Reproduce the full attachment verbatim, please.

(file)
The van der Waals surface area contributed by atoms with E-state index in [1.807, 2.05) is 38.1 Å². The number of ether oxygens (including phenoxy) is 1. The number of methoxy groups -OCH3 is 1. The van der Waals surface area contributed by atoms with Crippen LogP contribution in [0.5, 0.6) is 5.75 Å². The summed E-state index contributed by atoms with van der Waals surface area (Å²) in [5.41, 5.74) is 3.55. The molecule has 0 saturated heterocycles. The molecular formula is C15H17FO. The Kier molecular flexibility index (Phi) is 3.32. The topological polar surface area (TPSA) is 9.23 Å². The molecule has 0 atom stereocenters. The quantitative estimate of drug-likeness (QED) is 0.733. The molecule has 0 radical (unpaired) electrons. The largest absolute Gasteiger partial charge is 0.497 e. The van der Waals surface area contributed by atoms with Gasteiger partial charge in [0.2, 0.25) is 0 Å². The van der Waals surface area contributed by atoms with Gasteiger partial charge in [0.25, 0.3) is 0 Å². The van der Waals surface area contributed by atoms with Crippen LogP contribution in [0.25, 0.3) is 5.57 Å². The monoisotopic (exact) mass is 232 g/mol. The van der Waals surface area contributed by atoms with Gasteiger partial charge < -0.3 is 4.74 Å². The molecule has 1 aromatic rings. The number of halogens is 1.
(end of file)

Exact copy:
The van der Waals surface area contributed by atoms with E-state index in [1.807, 2.05) is 38.1 Å². The number of ether oxygens (including phenoxy) is 1. The number of methoxy groups -OCH3 is 1. The van der Waals surface area contributed by atoms with Crippen LogP contribution in [0.5, 0.6) is 5.75 Å². The summed E-state index contributed by atoms with van der Waals surface area (Å²) in [5.41, 5.74) is 3.55. The molecule has 0 saturated heterocycles. The molecular formula is C15H17FO. The Kier molecular flexibility index (Phi) is 3.32. The topological polar surface area (TPSA) is 9.23 Å². The molecule has 0 atom stereocenters. The quantitative estimate of drug-likeness (QED) is 0.733. The molecule has 0 radical (unpaired) electrons. The largest absolute Gasteiger partial charge is 0.497 e. The van der Waals surface area contributed by atoms with Gasteiger partial charge in [0.2, 0.25) is 0 Å². The van der Waals surface area contributed by atoms with Gasteiger partial charge in [0.25, 0.3) is 0 Å². The van der Waals surface area contributed by atoms with Crippen LogP contribution in [0.25, 0.3) is 5.57 Å². The monoisotopic (exact) mass is 232 g/mol. The van der Waals surface area contributed by atoms with Gasteiger partial charge < -0.3 is 4.74 Å². The molecule has 1 aromatic rings. The number of halogens is 1.